Alfred ignores the tasteless remark and considers the carnations, already collecting snow flurries. He works one out of the rubber band binding them in place, removing it from the grave to hand to Selina. "In my experience, the gods don't often make their wills clear enough for the likes of us to meddle. Hubris. People use that word for an excuse. When they try to do something truly great and fail, they look back and shake their heads and say it was sin of pride."

"I've never had that problem," she says, eyes fixed on the flower in her had. "I've always preferred greed."


There were rumors, she remembers, that first time he disappeared. A boy billionaire who gave up his fortune and became one of the people, poor, hungry, desperate. Insane, plenty of people said but with a kind of affection, a quiet sort of pride. Even where she was from. But they didn't know him; Selina did.

"Fake," Selina said.

All he ever had to do was say his own name, like a click of ruby slippers, and the world would rearrange itself to welcome him home.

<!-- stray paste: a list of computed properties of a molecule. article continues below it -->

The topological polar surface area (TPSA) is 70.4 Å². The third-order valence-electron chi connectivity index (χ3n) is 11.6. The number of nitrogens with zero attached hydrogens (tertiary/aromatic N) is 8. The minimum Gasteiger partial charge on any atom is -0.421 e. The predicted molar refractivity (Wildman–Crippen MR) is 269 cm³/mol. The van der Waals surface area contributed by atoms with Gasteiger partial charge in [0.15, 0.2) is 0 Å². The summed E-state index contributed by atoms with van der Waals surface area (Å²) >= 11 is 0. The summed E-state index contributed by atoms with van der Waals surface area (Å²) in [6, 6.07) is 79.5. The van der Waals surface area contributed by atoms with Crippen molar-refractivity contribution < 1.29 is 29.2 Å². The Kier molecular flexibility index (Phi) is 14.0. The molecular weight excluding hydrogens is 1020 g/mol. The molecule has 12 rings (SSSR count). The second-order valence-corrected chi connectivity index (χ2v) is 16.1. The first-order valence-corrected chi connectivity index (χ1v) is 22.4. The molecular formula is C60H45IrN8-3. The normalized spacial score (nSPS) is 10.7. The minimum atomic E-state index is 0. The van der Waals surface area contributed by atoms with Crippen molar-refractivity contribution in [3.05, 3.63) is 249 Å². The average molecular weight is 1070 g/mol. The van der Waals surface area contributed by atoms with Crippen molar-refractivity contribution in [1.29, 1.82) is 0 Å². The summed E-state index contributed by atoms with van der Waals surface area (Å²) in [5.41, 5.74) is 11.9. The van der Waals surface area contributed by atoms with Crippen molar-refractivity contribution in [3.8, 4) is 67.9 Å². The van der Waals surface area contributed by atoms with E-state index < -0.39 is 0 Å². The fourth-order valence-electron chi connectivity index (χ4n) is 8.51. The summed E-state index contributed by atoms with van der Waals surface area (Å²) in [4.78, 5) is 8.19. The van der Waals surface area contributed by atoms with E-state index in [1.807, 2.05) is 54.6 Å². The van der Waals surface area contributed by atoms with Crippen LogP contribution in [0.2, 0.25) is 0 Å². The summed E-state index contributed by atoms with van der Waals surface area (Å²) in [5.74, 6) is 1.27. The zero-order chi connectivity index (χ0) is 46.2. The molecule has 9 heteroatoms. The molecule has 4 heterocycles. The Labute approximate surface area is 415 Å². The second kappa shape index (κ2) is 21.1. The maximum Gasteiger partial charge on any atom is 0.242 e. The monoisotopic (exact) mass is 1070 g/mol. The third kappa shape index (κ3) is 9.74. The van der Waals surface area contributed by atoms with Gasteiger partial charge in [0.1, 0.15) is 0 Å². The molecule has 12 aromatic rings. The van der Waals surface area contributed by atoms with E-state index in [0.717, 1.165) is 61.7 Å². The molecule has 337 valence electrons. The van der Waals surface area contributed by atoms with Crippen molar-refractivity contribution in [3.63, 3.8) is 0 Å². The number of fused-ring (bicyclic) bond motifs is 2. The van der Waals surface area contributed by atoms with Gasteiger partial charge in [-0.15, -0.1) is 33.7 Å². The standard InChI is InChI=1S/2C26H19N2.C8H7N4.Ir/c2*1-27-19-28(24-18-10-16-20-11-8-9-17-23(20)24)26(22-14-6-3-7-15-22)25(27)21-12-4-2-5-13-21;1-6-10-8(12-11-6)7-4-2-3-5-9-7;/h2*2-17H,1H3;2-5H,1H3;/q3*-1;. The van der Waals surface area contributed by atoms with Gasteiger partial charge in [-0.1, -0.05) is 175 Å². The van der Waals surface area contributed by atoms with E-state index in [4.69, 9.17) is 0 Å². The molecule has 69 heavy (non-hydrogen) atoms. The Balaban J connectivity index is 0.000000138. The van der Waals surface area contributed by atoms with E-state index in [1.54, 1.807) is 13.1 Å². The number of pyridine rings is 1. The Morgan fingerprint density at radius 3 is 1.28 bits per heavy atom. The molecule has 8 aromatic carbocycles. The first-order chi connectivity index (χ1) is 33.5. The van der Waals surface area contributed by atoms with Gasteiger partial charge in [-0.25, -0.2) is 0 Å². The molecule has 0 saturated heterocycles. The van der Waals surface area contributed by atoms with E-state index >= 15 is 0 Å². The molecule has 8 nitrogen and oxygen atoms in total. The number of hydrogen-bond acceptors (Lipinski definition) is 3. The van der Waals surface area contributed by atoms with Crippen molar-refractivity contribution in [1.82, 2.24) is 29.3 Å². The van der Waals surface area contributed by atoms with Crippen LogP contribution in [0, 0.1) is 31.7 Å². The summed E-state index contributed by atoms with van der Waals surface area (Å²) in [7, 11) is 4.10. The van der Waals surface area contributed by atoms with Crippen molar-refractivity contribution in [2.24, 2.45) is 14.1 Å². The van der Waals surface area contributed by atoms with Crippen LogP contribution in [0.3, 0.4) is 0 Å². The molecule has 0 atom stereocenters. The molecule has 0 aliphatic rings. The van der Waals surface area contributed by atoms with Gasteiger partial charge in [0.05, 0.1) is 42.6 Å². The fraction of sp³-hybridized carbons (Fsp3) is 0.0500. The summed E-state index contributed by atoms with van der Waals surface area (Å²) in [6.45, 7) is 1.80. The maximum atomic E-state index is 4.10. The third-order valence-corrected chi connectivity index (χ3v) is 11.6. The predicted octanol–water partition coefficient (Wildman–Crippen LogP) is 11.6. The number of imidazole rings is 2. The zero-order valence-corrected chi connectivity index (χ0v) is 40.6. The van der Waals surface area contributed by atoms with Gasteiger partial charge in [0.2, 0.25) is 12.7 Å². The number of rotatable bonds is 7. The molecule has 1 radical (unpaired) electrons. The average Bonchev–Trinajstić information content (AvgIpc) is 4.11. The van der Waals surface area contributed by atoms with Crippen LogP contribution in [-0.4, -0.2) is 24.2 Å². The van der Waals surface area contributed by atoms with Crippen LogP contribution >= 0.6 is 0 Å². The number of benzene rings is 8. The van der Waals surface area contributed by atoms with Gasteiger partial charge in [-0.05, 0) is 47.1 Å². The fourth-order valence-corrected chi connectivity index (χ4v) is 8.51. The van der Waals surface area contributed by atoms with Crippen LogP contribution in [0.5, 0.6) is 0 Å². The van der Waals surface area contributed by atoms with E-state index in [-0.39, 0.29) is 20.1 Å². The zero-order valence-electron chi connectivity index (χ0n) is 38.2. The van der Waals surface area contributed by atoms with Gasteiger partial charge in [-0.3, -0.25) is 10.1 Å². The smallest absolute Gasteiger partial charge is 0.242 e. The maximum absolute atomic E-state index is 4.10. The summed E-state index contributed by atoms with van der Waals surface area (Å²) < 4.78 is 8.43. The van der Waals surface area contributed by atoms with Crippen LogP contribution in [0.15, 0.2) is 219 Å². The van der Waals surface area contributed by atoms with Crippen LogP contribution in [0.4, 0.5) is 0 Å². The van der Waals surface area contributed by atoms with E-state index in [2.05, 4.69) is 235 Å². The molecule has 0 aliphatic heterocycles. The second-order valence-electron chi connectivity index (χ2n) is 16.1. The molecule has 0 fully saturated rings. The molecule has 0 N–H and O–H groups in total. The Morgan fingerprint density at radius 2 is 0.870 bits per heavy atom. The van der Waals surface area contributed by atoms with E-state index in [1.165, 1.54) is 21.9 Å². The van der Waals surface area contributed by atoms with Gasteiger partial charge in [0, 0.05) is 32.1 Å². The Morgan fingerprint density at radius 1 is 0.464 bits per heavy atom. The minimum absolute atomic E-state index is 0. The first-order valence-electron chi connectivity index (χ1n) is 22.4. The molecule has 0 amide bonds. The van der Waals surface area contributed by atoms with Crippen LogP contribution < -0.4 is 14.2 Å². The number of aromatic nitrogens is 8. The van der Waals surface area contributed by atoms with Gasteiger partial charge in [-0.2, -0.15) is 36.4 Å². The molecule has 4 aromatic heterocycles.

She's seven and he's thirteen the first time she remembers him running away to her apartment.

It's just getting dark and the clouds are finally burning off, easing a few degrees of heat off the over-cooked city. A bang and crash sound over the flat breeze that slinks through the open windows of her mother's second floor apartment. There's a baseball bat by the front door but Selina eyes her own thin arms skeptically.

Her mother works nights and there's a half full pot of coffee on the countertop. She carries it to the window and peers out. Maria had used just such a trick last month during a break in and Selina calls up the tone from memory. "Free hot coffee for burglars," she calls out the window. "As much as you can catch with your face!"

She's about to tip the pot when a boy's cracking voice says, "It's Bruce. Bruce Wayne. Is your mom home?"


At fourteen she chooses the street over a group home.